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The Importance of Procedural Rules in Maryland Arbitration Cases

envelopeIn Castles of Love Assisted Living Homes, LLC v. Blanks, the court addressed the following question. Did the defendant fulfill Maryland Rule 15-403 by sending its notice of rejection of a health care arbitration award through regular mail as opposed to certified mail?

The facts of the case are as follows. The plaintiff resided at a nursing home from the year 2008 until she died. The plaintiff complained that, during her time at the home, she sustained a number of injuries and became mute due to an infection caused by a feeding tube. The plaintiff filed a negligence lawsuit against the nursing home and sought compensatory damages for more than $100,000.

As required by Maryland law, the case went through arbitration. The arbitration panel reviewed the facts of the case and ruled in favor of the plaintiff, awarding her $25,000 in non-economic damages and over $3,000 in arbitration expenses. The Health Care Arbitration Office (HCAO) sent a document to both parties detailing its ruling. Upon receiving the letter, the defendant responded to the HCAO, rejecting its decision. The defendant sent the letter to HCOA by certified mail and sent a copy of the letter to the plaintiff by regular mail.

Furthermore, the defendant filed a motion for summary judgment with the circuit court. The court denied the motion, since the matter was never filed with that court to begin with. The HCAO informed the defendant that the plaintiff had not been served properly with the rejection letter, since it was sent through U.S. mail as opposed to certified mail. Also, the HCAO highlighted that the circuit court would not vacate the arbitration award, since the defendant’s motion had been rejected and not renewed. Thus, the HCAO’s letter determined that the defendant was obligated to adhere to its decision.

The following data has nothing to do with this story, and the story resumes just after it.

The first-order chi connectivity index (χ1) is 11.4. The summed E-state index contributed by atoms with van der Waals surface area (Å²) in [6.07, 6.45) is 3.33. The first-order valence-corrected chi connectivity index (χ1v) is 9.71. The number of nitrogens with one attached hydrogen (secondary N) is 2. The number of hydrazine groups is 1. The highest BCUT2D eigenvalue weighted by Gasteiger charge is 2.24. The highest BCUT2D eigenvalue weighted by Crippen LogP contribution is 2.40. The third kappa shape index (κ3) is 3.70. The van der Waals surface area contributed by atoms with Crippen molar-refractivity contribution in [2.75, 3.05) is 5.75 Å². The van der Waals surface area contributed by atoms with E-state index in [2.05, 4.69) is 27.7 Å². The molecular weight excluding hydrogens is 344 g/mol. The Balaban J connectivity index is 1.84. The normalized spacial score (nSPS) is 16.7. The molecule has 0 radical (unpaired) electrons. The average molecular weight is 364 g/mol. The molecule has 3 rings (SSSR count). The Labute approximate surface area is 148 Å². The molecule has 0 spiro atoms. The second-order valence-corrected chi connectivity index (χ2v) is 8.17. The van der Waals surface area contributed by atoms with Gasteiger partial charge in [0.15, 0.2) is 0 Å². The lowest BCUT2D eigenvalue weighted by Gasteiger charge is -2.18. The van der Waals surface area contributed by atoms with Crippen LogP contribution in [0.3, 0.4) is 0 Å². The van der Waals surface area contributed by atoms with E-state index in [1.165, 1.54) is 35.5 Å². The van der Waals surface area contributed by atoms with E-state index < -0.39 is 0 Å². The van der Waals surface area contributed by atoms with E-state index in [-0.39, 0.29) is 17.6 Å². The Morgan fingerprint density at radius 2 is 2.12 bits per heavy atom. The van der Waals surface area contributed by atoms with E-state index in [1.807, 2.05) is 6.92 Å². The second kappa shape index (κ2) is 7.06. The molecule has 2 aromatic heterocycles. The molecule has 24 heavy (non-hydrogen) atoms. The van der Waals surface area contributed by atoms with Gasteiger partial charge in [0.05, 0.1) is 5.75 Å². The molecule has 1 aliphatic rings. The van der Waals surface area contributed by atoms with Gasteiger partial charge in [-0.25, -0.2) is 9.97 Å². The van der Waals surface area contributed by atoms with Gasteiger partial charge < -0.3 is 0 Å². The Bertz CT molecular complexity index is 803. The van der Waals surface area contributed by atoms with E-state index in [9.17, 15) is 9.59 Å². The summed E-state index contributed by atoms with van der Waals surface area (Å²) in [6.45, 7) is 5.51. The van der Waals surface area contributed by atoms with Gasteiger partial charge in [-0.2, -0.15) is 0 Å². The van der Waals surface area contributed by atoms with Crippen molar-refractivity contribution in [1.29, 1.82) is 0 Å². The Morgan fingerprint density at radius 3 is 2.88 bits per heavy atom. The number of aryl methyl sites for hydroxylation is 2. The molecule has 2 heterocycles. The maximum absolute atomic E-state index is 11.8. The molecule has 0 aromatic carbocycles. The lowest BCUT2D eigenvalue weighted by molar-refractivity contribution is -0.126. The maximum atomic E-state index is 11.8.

The defendant rejected the HCAO’s second letter and sent a copy of this letter to both the HCAO and the plaintiff by certified mail.

The HCAO did not acknowledge the defendant’s letter and proceeded to file a motion with the court, asking it to confirm the award. The court granted this motion, and the defendant appealed.

Maryland law requires a medical malpractice claim to go through arbitration before a lawsuit can be filed. If a plaintiff wants to rebuff an award and move forward with a lawsuit, a notice of this has to be sent to the HCAO. If this does not take place, the arbitration verdict becomes definitive and obligatory on both parties.

The appeals court stated that two separate requirements must be fulfilled prior to the case going to trial. The first is that a notice of rejection has to be submitted to the Director and arbitration panel and communicated to any other party or their attorney within a 30-day time frame, once the rejecting party receives the information about the award. And the second is that the rejecting party is required to file an action in court to invalidate the award and must file a copy of the document with the Director.

Here, the defendant’s rejection was timely, but it was improperly served to the plaintiff, since it did not comply with the certified mail requirement of Rule 15-403(d). Thus, the court ruled in favor of the plaintiff.

If you’ve been harmed by medical negligence, we can help. At Arfaa Law Group, our Baltimore medical malpractice attorneys have the skill and experience needed to handle your case. To talk about your case in more detail, feel free to call 410-889-1850 or contact us online.

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